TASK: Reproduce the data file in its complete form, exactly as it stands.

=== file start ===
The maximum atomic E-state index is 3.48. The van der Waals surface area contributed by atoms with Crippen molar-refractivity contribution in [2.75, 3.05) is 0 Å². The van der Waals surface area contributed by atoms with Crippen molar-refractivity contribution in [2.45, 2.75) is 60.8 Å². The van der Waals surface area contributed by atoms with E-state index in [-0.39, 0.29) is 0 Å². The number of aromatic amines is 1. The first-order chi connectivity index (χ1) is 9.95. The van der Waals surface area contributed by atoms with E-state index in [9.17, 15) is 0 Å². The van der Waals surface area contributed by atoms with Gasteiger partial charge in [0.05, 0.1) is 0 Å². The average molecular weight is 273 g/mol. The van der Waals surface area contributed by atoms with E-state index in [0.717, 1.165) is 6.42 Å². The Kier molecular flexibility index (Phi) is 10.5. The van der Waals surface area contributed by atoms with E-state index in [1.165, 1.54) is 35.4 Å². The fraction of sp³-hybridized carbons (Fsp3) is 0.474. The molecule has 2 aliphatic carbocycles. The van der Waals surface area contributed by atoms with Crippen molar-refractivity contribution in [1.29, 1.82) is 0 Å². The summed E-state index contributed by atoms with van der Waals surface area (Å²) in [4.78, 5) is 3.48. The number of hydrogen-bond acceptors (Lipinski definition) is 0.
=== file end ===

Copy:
The maximum atomic E-state index is 3.48. The van der Waals surface area contributed by atoms with Crippen molar-refractivity contribution in [2.75, 3.05) is 0 Å². The van der Waals surface area contributed by atoms with Crippen molar-refractivity contribution in [2.45, 2.75) is 60.8 Å². The van der Waals surface area contributed by atoms with E-state index in [-0.39, 0.29) is 0 Å². The number of aromatic amines is 1. The first-order chi connectivity index (χ1) is 9.95. The van der Waals surface area contributed by atoms with E-state index in [9.17, 15) is 0 Å². The van der Waals surface area contributed by atoms with Gasteiger partial charge in [0.05, 0.1) is 0 Å². The average molecular weight is 273 g/mol. The van der Waals surface area contributed by atoms with E-state index in [0.717, 1.165) is 6.42 Å². The Kier molecular flexibility index (Phi) is 10.5. The van der Waals surface area contributed by atoms with E-state index in [1.165, 1.54) is 35.4 Å². The fraction of sp³-hybridized carbons (Fsp3) is 0.474. The molecule has 2 aliphatic carbocycles. The van der Waals surface area contributed by atoms with Crippen molar-refractivity contribution in [1.29, 1.82) is 0 Å². The summed E-state index contributed by atoms with van der Waals surface area (Å²) in [4.78, 5) is 3.48. The number of hydrogen-bond acceptors (Lipinski definition) is 0.